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Psychopathology Research Group

The Psychopathology Research Group (PRG) was formed in 2012 and is based in the School of Arts and Humanities. Membership of the group includes 16 postgraduate and undergraduate students and six academics of the Psychology Department at ECU, two professors from the University of Western Australia and one professor from Swinburne University (Melbourne). The broad aims of the PRG are to understand the cognitive, psychophysiological and emotional processes that characterise psychopathology as well as generate knowledge that will have practical applications in the improvement of psychological interventions. Research undertaken by the group involves laboratory experiments, online surveys, and studies in applied settings such as clinics and hospitals.

The Psychopathology Research Group (PRG) was formed in 2012 to service both the need of our clinical psychology students and the need to further research the area of psychopathology. Additionally, its creation enhances the research culture of the School of Arts and Humanities at ECU. The establishment of the PRG represents the first research group at ECU dedicated to this area. The focus is on translating research into clinical practice. Psychopathology, in its broadest sense, is concerned with people experiencing difficulties coming from, or impacting on, their psychological and practical functioning. Many terms are associated with this construct; e.g., mental disorder, mental distress, mental disease, abnormal behaviours, maladaptive behaviours, and so on. There are controversies attached to some of these meanings, but the overarching sense is that the human psyche can experience difficulties that impede normal functioning for the individual. The study of psychopathology is vast and today researchers tend to specialise in subareas in this domain. We have started our research on Bipolar Disorders but have expanded to several other conditions (e.g., depression, anxiety, Borderline Personality Disorder), as we have taken on more students and collaborations.

One focus that is common to several current projects is the role of emotion regulation in the gestation and/or maintenance of psychopathology. We take emotions (e.g., sadness) to be different to moods (e.g., depression) and we wonder if the way people regulate their emotions has a role in the course of their psychopathology. A long-term project we have already started is the role of emotion dysregulation in group therapy for various psychiatric diagnoses. We have submitted a couple of manuscripts already reporting findings on investigations that looked at the role of emotion dysregulation in Bipolar disorder as compared to anxiety and depression. Another area of interest is the cognitive functioning in psychopathology. We were very pleased when ECU awarded us the Early Career Research Grant (2011), to fund a project titled ‘Do neuropsychological variables predict recovery from Bipolar Disorder episodes? This project provided the basis for the establishment of the PRG. Neuropsychological functioning in psychopathology remains somewhat unexamined and we are curious about the role certain cognitive abilities (e.g., memory, speed of information processing, intelligence and executive functioning) play in the overall psychopathology. We are also very interested in the role Mindfulness plays in both emotion regulation and cognitive skills and have submitted a recent paper on the role of mindfulness in improving attentional skills. We believe that Mindfulness could have a part in the recovery from mental difficulties, but the exact potential contribution needs to be studied empirically. Other projects currently pursued include areas such as empathy, theory of mind, psychophysiological reactions in depression and bipolar disorders, theory of mind and psychophysiological reactivity, and others. The PRG makes an excellent fit with, and use of, the new Psychophysiology Laboratory offered by the School of Arts and Humanities. The addition of objective psychophysiological measurements provides important information to enhance current research investigations, and to improve the competitiveness of the research group for external funding applications.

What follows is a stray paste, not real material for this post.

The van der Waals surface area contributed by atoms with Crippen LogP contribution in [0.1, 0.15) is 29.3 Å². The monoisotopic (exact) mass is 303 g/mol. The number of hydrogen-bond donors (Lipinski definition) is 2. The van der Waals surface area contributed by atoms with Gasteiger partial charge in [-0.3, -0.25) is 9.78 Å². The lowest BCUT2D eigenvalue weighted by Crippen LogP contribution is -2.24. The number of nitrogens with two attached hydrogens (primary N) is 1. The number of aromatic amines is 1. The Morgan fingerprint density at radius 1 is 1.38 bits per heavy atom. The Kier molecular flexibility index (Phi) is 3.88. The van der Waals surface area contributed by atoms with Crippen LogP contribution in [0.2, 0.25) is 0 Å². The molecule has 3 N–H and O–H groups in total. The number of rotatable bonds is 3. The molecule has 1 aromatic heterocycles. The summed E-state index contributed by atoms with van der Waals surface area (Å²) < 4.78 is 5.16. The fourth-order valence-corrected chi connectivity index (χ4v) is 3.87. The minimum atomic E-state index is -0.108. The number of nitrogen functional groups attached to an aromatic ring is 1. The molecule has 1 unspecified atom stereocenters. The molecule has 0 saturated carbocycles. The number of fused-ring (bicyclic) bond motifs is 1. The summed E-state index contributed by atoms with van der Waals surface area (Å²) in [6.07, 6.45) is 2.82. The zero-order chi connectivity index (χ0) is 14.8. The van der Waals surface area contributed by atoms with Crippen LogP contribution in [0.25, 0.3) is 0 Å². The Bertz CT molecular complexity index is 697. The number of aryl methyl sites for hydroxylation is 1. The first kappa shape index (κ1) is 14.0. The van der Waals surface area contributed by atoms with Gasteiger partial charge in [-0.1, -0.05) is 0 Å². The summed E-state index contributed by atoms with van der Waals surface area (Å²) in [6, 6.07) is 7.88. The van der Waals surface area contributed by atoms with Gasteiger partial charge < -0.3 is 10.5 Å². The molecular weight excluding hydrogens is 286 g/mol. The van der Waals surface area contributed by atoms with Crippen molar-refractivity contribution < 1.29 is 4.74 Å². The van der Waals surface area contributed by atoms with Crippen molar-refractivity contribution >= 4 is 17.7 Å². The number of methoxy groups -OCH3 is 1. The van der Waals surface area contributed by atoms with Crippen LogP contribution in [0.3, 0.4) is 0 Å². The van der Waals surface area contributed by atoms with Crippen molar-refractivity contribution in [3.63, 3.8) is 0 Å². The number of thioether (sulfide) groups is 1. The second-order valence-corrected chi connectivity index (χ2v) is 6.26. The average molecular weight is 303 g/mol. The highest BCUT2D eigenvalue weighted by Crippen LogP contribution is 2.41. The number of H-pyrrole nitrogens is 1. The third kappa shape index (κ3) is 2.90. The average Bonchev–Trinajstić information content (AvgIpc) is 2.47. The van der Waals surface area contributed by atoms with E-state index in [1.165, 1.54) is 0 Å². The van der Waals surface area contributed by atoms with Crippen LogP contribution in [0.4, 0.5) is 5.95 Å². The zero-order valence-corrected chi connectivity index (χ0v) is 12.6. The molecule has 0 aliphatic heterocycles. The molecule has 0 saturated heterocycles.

The PRG, which now has 9 members from four different universities (Edith Cowan University, The University of Western Australia, Notre Dame University, and Swinburne University of Technology), is currently supervising 16 research projects. We also have working links with WA Hospitals/Mental Health Clinics (Fremantle Hospital, Rockingham Kwinana Mental Health Services, Joondalup Mental Health Services, June O’Connor Centres). These links facilitate access to clinical populations making the research clinically relevant and making the ECU Psychology Department more competitive in the recruitment of new postgraduates.

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